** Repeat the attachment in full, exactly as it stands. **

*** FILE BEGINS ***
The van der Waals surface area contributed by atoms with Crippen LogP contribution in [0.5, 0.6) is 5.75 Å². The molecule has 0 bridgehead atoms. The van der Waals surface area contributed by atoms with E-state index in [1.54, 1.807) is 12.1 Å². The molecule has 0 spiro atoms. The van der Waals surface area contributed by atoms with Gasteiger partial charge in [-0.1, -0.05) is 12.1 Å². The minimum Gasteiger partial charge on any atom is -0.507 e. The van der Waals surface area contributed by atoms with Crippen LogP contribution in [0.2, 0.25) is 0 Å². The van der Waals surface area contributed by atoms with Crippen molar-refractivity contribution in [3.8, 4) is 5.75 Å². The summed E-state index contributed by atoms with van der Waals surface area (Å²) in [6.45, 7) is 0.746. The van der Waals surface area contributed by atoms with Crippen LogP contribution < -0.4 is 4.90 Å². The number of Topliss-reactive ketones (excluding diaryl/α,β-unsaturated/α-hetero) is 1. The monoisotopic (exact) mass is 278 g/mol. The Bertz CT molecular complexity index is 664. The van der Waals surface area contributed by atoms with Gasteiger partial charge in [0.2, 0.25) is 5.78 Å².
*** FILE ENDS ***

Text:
The van der Waals surface area contributed by atoms with Crippen LogP contribution in [0.5, 0.6) is 5.75 Å². The molecule has 0 bridgehead atoms. The van der Waals surface area contributed by atoms with E-state index in [1.54, 1.807) is 12.1 Å². The molecule has 0 spiro atoms. The van der Waals surface area contributed by atoms with Gasteiger partial charge in [-0.1, -0.05) is 12.1 Å². The minimum Gasteiger partial charge on any atom is -0.507 e. The van der Waals surface area contributed by atoms with Crippen LogP contribution in [0.2, 0.25) is 0 Å². The van der Waals surface area contributed by atoms with Crippen molar-refractivity contribution in [3.8, 4) is 5.75 Å². The summed E-state index contributed by atoms with van der Waals surface area (Å²) in [6.45, 7) is 0.746. The van der Waals surface area contributed by atoms with Crippen LogP contribution < -0.4 is 4.90 Å². The number of Topliss-reactive ketones (excluding diaryl/α,β-unsaturated/α-hetero) is 1. The monoisotopic (exact) mass is 278 g/mol. The Bertz CT molecular complexity index is 664. The van der Waals surface area contributed by atoms with Gasteiger partial charge in [0.2, 0.25) is 5.78 Å².